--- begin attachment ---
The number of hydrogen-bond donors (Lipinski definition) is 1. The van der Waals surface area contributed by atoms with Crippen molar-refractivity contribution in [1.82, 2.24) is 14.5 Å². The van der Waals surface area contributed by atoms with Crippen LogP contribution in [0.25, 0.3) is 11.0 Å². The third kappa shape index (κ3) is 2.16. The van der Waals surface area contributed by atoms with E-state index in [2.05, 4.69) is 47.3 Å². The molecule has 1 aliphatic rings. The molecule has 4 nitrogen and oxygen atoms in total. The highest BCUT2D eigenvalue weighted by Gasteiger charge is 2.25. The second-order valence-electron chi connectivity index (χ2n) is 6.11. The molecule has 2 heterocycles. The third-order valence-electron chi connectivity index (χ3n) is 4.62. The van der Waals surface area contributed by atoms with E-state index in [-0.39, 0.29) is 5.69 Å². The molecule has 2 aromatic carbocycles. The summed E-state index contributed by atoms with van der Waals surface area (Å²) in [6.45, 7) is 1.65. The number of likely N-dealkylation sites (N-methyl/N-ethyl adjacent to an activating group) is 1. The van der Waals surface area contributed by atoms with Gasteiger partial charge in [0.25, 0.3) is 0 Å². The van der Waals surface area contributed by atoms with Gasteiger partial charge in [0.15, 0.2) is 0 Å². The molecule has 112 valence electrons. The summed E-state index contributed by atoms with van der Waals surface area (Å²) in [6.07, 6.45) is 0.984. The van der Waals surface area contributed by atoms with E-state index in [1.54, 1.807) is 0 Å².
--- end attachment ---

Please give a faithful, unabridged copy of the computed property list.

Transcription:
The number of hydrogen-bond donors (Lipinski definition) is 1. The van der Waals surface area contributed by atoms with Crippen molar-refractivity contribution in [1.82, 2.24) is 14.5 Å². The van der Waals surface area contributed by atoms with Crippen LogP contribution in [0.25, 0.3) is 11.0 Å². The third kappa shape index (κ3) is 2.16. The van der Waals surface area contributed by atoms with E-state index in [2.05, 4.69) is 47.3 Å². The molecule has 1 aliphatic rings. The molecule has 4 nitrogen and oxygen atoms in total. The highest BCUT2D eigenvalue weighted by Gasteiger charge is 2.25. The second-order valence-electron chi connectivity index (χ2n) is 6.11. The molecule has 2 heterocycles. The third-order valence-electron chi connectivity index (χ3n) is 4.62. The van der Waals surface area contributed by atoms with E-state index in [-0.39, 0.29) is 5.69 Å². The molecule has 2 aromatic carbocycles. The summed E-state index contributed by atoms with van der Waals surface area (Å²) in [6.45, 7) is 1.65. The number of likely N-dealkylation sites (N-methyl/N-ethyl adjacent to an activating group) is 1. The van der Waals surface area contributed by atoms with Gasteiger partial charge in [0.25, 0.3) is 0 Å². The van der Waals surface area contributed by atoms with Gasteiger partial charge in [0.15, 0.2) is 0 Å². The molecule has 112 valence electrons. The summed E-state index contributed by atoms with van der Waals surface area (Å²) in [6.07, 6.45) is 0.984. The van der Waals surface area contributed by atoms with E-state index in [1.54, 1.807) is 0 Å².